Date: 1/6/16, Photo by SWPix
• Record one million spectators targeted to attend 31 games across the country
• Bid to include plans to host ‘Festival of Rugby League’ including Women’s and Wheelchair competitions
• Government commit £15 million to support the bid to host the 2021 competition
• A further £10m committed by Government for Rugby League Infrastructure in the North of England
The RFL has today confirmed that it will bid for England to host the Rugby League World Cup in 2021.
Following what was widely regarded as the most successful Rugby League World Cup ever in 2013, the RFL revealed their ambition to make 2021 the biggest and most watched tournament in the sports history targeting one million spectators, double the number achieved in 2013.
If the bid is successful, twelve stadiums across the country will be selected from a shortlist which will include a variety of Rugby League stadiums and a number of other iconic sporting venues such as Old Trafford, Etihad Stadium, St James’ Park and Wembley.
Speaking at an event at Old Trafford to launch the bid, Chairman of the RFL, Brian Barwick, said: “The Rugby League World Cup 2021 provides an ideal opportunity for the nation to demonstrate again to a global audience its ability to stage a world class sporting event we all can be proud of. It will top off a superb decade of incredible sporting events held in this country that began in 2012 with the London Olympics.
“I am proud to present the English bid, that includes plans to host the Women’s and Wheelchair World Cups and one that I think offers Rugby League the best opportunity to grow as a sport both in this country and importantly helping the International Federation to grow the game across the globe.”
The host country for the 2021 tournament, which will grow in size to 16 teams and 31 games, will be decided by the Rugby League International Federation in Autumn.
The RFL’s bid will benefit from Central Government backing with £15m pledged to help support the hosting of the Rugby League World Cup in 2021 and it is estimated that more than 150m people would watch the tournament around the world.
Backing the bid, Secretary of State for Culture, Media and Sport, John Whittingdale MP, said: “The UK is proud to have delivered some of the most memorable major sporting events in recent history including the hugely successful 2013 Rugby League World Cup. We now want to build on the success of 2013 by hosting the competition once again in 2021.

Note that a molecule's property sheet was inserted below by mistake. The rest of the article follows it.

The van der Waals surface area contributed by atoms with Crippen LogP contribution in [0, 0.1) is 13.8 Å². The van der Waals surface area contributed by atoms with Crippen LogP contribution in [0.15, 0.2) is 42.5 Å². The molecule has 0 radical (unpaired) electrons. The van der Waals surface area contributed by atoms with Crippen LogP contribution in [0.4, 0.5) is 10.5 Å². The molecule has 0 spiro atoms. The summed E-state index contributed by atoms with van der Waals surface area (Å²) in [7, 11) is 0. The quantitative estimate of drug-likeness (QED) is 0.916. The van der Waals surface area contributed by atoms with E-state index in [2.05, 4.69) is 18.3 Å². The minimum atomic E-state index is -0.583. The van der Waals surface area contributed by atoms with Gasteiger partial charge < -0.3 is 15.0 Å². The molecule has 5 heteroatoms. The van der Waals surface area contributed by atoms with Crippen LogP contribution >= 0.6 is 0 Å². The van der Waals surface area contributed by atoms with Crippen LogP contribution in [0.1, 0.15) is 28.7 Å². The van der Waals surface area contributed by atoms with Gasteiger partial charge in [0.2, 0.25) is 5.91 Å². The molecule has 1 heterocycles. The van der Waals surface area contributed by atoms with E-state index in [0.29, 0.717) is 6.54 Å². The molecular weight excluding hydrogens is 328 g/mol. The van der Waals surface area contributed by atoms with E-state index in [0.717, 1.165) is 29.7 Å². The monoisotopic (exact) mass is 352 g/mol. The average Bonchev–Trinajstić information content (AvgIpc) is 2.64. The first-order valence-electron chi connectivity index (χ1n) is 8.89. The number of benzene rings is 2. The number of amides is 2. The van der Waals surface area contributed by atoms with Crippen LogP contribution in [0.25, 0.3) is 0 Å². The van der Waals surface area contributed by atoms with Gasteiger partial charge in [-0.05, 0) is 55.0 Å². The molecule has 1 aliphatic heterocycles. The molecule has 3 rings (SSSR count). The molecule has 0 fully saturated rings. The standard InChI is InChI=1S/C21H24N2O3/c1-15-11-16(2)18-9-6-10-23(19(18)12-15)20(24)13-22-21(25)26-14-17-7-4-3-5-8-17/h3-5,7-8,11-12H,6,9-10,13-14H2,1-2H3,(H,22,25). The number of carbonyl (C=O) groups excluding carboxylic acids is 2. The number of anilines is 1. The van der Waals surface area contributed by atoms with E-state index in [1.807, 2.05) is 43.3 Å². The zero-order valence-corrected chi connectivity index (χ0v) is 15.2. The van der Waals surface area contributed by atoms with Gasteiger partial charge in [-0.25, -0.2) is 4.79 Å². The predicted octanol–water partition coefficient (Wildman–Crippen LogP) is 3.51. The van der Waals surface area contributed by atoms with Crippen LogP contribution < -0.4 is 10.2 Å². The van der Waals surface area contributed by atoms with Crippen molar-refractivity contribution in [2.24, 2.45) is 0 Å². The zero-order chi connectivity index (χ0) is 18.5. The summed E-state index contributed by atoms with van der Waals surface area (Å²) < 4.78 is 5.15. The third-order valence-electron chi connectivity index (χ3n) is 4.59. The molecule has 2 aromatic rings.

“The government’s support for the RFL’s bid will help put on a larger tournament that not only brings economic benefits to host towns and cities in Rugby League’s heartland, but promotes the sport to a wider audience both nationally and around the world.”
Alongside the commitment to provide £15m to stage the World Cup, the Government also confirmed that there would be an additional £10m provided to the RFL for Rugby League Infrastructure in the North of England. The RFL will begin a process of identifying and reporting back to Government preferred options that will benefit the sport in the coming months.
South Sydney Rabbitohs and England International, Sam Burgess, said: “The bid that England has put together sounds fantastic for the sport. The idea of playing alongside my brothers and teammates not only on home soil, but in the country’s most iconic venues in front of packed out crowds is so exciting. I would love to see the World Cup go up to another level and I think England would be the country that could do that.”
Wigan Warriors and England International, Sam Tomkins, said: “Playing in the 2013 Rugby League World Cup in front of home fans was one of the highlights of my career and I hope the England team get to experience it again in 2021. 2013 felt big, but the idea of playing to crowds twice as big is electrifying.”
England Head Coach, Wayne Bennett, said: “The Rugby League World Cup feels like it is on the verge of transforming itself from a major to a mega event. It has the potential to sit alongside some of the world’s biggest events and it’s clear from England’s bid that they have the capability, backing, funding and expertise to do just that. Hosting the World Cup in England in 2021 is exactly what the sport needs to be doing and I hope it’s given the chance to deliver on its ambitious plans.”